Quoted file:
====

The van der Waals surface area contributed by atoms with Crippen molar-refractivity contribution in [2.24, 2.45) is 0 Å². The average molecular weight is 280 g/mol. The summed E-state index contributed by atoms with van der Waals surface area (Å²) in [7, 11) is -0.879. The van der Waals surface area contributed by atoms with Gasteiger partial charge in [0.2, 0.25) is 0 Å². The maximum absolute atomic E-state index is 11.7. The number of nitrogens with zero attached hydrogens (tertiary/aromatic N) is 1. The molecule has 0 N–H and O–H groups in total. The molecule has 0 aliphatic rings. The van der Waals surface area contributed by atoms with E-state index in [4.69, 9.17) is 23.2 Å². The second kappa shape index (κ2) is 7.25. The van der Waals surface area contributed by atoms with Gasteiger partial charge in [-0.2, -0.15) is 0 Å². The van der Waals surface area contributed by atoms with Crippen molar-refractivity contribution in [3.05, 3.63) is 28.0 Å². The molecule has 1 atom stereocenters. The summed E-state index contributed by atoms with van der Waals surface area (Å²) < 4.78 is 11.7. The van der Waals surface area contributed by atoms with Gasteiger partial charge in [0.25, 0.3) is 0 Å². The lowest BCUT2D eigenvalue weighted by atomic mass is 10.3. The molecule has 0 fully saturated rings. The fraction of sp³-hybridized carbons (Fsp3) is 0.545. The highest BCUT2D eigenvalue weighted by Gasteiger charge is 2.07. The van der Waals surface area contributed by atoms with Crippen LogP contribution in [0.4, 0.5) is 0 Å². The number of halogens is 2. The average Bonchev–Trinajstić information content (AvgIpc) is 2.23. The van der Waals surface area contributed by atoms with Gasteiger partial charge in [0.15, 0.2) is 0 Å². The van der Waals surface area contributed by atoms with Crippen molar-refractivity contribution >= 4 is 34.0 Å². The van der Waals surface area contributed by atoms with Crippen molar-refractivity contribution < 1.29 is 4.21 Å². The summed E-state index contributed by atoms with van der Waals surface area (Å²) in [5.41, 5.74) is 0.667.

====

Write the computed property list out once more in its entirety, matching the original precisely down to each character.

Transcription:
The van der Waals surface area contributed by atoms with Crippen molar-refractivity contribution in [2.24, 2.45) is 0 Å². The average molecular weight is 280 g/mol. The summed E-state index contributed by atoms with van der Waals surface area (Å²) in [7, 11) is -0.879. The van der Waals surface area contributed by atoms with Gasteiger partial charge in [0.2, 0.25) is 0 Å². The maximum absolute atomic E-state index is 11.7. The number of nitrogens with zero attached hydrogens (tertiary/aromatic N) is 1. The molecule has 0 N–H and O–H groups in total. The molecule has 0 aliphatic rings. The van der Waals surface area contributed by atoms with E-state index in [4.69, 9.17) is 23.2 Å². The second kappa shape index (κ2) is 7.25. The van der Waals surface area contributed by atoms with Gasteiger partial charge in [-0.2, -0.15) is 0 Å². The van der Waals surface area contributed by atoms with Crippen molar-refractivity contribution in [3.05, 3.63) is 28.0 Å². The molecule has 1 atom stereocenters. The summed E-state index contributed by atoms with van der Waals surface area (Å²) < 4.78 is 11.7. The van der Waals surface area contributed by atoms with Gasteiger partial charge in [0.25, 0.3) is 0 Å². The lowest BCUT2D eigenvalue weighted by atomic mass is 10.3. The molecule has 0 fully saturated rings. The fraction of sp³-hybridized carbons (Fsp3) is 0.545. The highest BCUT2D eigenvalue weighted by Gasteiger charge is 2.07. The van der Waals surface area contributed by atoms with Crippen LogP contribution in [0.4, 0.5) is 0 Å². The number of halogens is 2. The average Bonchev–Trinajstić information content (AvgIpc) is 2.23. The van der Waals surface area contributed by atoms with Gasteiger partial charge in [0.15, 0.2) is 0 Å². The van der Waals surface area contributed by atoms with Crippen molar-refractivity contribution >= 4 is 34.0 Å². The van der Waals surface area contributed by atoms with Crippen molar-refractivity contribution < 1.29 is 4.21 Å². The summed E-state index contributed by atoms with van der Waals surface area (Å²) in [5.41, 5.74) is 0.667.